In a new survey of Los Angeles County renters, 49% of households reported that they were unable to pay all of their rent during the pandemic.
The study, by researchers from UCLA and the University of Southern California, found the median amount renters owe their landlords is $2,800. That suggests that countywide, tenants owe landlords upwards of $3 billion.
The findings are from one of a pair of surveys of 1,000 renters each — one conducted in July 2020, which focused on renters’ ability to pay rent in the short term, and another in March 2021, asking about their ability to pay over the entirety of the pandemic.
The preliminary results show that in both surveys, about 7% of renters missed a full rent payment in at least one of the three months before the study was conducted. But by the time the second survey was conducted, the share of renters paying less than the full amount to a landlord at least once during the crisis had almost doubled to 31%, up from 17% in July 2020.
The study was co-authored by Michael Manville, Paavo Monkkonen and Michael Lens, associate professors at the UCLA Luskin School of Public Affairs; and Richard Green, director of the USC Lusk Center for Real Estate.
A slight majority of respondents reported paying their rent on time and in full, and many of those who owe rent said they were behind by less than a month. But other renters are emerging from the COVID-19 emergency in a financial hole they will struggle to climb out of on their own, the authors write in a research brief published today.
Of particular concern is evidence from the surveys that renters’ debt rose sharply as the COVID-19 crisis dragged on. Only about 6% of Los Angeles tenants reported using a credit card to pay their rent prior to the pandemic. That figure rose to 19% of respondents in the early days of the emergency, and to 44% in the latest survey. Also in the 2021 survey, 49% said they turned to friends and family to help them pay rent, 58% dipped into their savings and another 37% reported taking out an emergency or payday loan.
The overall share of renters taking on debt reached 45% in the second survey, up from 32% in the first.
Other findings include:
- Just over 15% of tenants who were behind on their rent payments in 2020 had been threatened with eviction; that figure increased to 25% in the 2021 survey. Although an eviction moratorium is still in effect in Los Angeles County, tenants can still be threatened with evictions or have evictions initiated against them; a court won’t act until the moratorium ends.
- Similarly, 6% reported in 2020 that an eviction had been initiated against them. In 2021, that percentage tripled to 18%.
- In the 2021 survey, about 68% of all respondents said they had received federal aid during the pandemic, and about 15% reported getting local aid.
The problem? The data show that many tenants owe money to people or institutions other than their landlords, and the researchers write that many may be in that position precisely because they were deeply concerned about their housing security.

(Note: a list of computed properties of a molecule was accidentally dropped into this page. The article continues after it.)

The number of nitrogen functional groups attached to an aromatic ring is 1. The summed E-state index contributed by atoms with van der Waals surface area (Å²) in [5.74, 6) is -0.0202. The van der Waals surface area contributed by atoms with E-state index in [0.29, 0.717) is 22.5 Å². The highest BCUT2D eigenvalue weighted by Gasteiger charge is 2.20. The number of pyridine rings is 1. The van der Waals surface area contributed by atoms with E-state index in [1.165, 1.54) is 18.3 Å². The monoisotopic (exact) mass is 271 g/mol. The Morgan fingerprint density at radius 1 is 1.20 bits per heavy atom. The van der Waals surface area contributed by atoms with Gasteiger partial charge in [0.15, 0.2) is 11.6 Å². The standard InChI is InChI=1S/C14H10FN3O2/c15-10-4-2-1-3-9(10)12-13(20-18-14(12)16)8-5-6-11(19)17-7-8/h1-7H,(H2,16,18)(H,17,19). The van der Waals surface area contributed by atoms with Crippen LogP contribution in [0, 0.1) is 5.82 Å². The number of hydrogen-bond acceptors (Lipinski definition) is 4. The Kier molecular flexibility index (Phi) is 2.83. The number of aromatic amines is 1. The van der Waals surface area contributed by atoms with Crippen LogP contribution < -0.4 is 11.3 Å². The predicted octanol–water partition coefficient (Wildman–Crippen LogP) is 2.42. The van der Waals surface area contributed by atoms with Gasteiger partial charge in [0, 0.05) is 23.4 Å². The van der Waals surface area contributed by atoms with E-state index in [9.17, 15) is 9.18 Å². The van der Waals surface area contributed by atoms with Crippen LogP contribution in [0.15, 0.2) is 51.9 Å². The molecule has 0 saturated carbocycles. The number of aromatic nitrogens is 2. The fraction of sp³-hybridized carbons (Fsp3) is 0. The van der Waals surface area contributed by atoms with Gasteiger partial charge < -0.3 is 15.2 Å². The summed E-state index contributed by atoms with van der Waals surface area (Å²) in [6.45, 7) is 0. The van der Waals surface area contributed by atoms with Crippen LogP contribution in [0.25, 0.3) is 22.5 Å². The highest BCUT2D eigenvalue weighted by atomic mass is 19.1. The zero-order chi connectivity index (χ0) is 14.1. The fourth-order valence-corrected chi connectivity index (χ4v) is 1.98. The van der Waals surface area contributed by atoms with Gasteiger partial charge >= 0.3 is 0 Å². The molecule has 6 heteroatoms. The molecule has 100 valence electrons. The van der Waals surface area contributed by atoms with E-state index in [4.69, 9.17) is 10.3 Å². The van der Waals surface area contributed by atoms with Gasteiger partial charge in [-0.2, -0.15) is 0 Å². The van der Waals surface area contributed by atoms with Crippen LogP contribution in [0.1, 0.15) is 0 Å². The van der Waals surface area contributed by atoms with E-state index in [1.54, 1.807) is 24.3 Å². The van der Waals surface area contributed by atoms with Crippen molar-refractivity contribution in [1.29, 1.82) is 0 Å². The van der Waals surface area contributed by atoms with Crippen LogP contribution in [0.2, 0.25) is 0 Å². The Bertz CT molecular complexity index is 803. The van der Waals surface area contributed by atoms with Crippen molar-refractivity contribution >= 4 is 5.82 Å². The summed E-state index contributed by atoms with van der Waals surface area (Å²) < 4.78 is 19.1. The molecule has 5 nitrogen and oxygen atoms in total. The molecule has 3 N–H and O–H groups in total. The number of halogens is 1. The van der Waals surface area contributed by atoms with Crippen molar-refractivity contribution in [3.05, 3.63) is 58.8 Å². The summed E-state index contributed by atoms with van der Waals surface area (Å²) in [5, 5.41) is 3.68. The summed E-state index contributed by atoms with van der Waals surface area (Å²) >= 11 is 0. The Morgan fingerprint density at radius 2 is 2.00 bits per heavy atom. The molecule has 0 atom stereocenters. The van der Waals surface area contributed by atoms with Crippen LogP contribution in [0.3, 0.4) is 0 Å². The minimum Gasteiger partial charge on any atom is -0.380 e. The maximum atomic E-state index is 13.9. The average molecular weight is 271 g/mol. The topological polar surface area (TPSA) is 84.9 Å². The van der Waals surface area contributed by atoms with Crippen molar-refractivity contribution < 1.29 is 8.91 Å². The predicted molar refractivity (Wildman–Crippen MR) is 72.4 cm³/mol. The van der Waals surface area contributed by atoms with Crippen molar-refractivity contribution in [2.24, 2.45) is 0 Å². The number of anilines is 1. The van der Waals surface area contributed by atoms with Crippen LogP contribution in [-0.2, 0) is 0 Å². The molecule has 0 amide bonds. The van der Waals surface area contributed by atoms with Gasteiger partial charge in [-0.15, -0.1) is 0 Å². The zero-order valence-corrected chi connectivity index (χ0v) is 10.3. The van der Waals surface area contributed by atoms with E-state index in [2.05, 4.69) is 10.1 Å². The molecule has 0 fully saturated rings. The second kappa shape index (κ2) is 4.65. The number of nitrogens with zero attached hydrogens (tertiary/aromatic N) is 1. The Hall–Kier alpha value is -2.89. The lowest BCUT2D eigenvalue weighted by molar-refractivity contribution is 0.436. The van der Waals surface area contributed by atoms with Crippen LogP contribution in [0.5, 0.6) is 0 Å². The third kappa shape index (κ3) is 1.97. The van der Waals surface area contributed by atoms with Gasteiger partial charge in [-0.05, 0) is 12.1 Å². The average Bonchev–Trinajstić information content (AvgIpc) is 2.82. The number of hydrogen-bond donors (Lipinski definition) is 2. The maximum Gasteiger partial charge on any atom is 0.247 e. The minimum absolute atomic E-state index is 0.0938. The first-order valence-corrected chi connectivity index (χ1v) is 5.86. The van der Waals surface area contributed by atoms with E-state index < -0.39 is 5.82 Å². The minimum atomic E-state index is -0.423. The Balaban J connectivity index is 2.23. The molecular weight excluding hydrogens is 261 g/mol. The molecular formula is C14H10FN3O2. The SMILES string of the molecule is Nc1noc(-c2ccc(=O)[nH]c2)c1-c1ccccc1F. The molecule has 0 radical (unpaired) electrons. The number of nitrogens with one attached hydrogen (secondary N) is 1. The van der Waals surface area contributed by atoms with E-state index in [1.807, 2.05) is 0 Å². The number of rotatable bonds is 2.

The report suggests a solution often advocated by economists as the best way to help people facing financial trouble: Just give people money. Distributing cash to tenants who are financially distressed would allow them to pay back whomever is owed the money — a landlord, another creditor or a family member.
“Programs where the government pays a landlord are sometimes justified as ways to prevent fraud or misuse,” Manville said. “And we should certainly be concerned about fraud. But we need to weigh those concerns against the possibility that an overly cautious program will deny needed assistance to some people who are in real financial trouble.”
To allay concerns about fraudulent claims — which in most government redistribution programs are very rare — the authors suggest ways the state could ask for evidence of debt, lost work or income.
The 2021 survey was funded and produced by the UCLA Lewis Center for Regional Policy Studies in partnership with the USC Lusk Center for Real Estate, the UCLA Luskin School of Public Affairs and the Committee for Greater LA.
Urban Planning faculty members Michael Manville and Brian Taylor spoke to the Los Angeles Times about the return of L.A. traffic levels to pre-pandemic levels. “Traffic is a product of people having places to go,” said Manville, but he noted that “it’s the last few vehicles on the road that are responsible for most of the delays.” Manville argued that congestion pricing is key to reducing traffic. “Traffic congestion arises because there’s excess demand and scarce road space,” he said. He also pointed out that congestion pricing can be used to increase equity “because the absolute poorest people don’t drive … [and] no one suffers from congestion more than people stuck on a bus.” Taylor added that “when traffic demand is near or above the capacity of the street and highway system, any changes — adding or subtracting relatively few cars — can have a significant effect on delays.”
Associate Professor of Urban Planning Michael Manville was mentioned in a San Diego Union-Tribune article about the city’s proposed road fee, which would charge drivers a set price for every mile traveled. The road charge would help pay for San Diego’s $160-billion proposal to expand rail, bus and other transportation services throughout the region. It would also help replace the revenue from the current gas tax as fossil fuels are phased out in efforts to combat climate change. “The gas tax, regardless of how much revenue it raises, is in fact a climate tax, a carbon tax,” Manville explained. “We probably shouldn’t just throw that out the window.” A statewide pilot program is also testing the road charge strategy. Experts are debating whether to adopt a flat per-mile fee or charge more to drivers with less fuel-efficient vehicles. While the second option would be more complicated, it would incentivize drivers to adopt cleaner vehicles.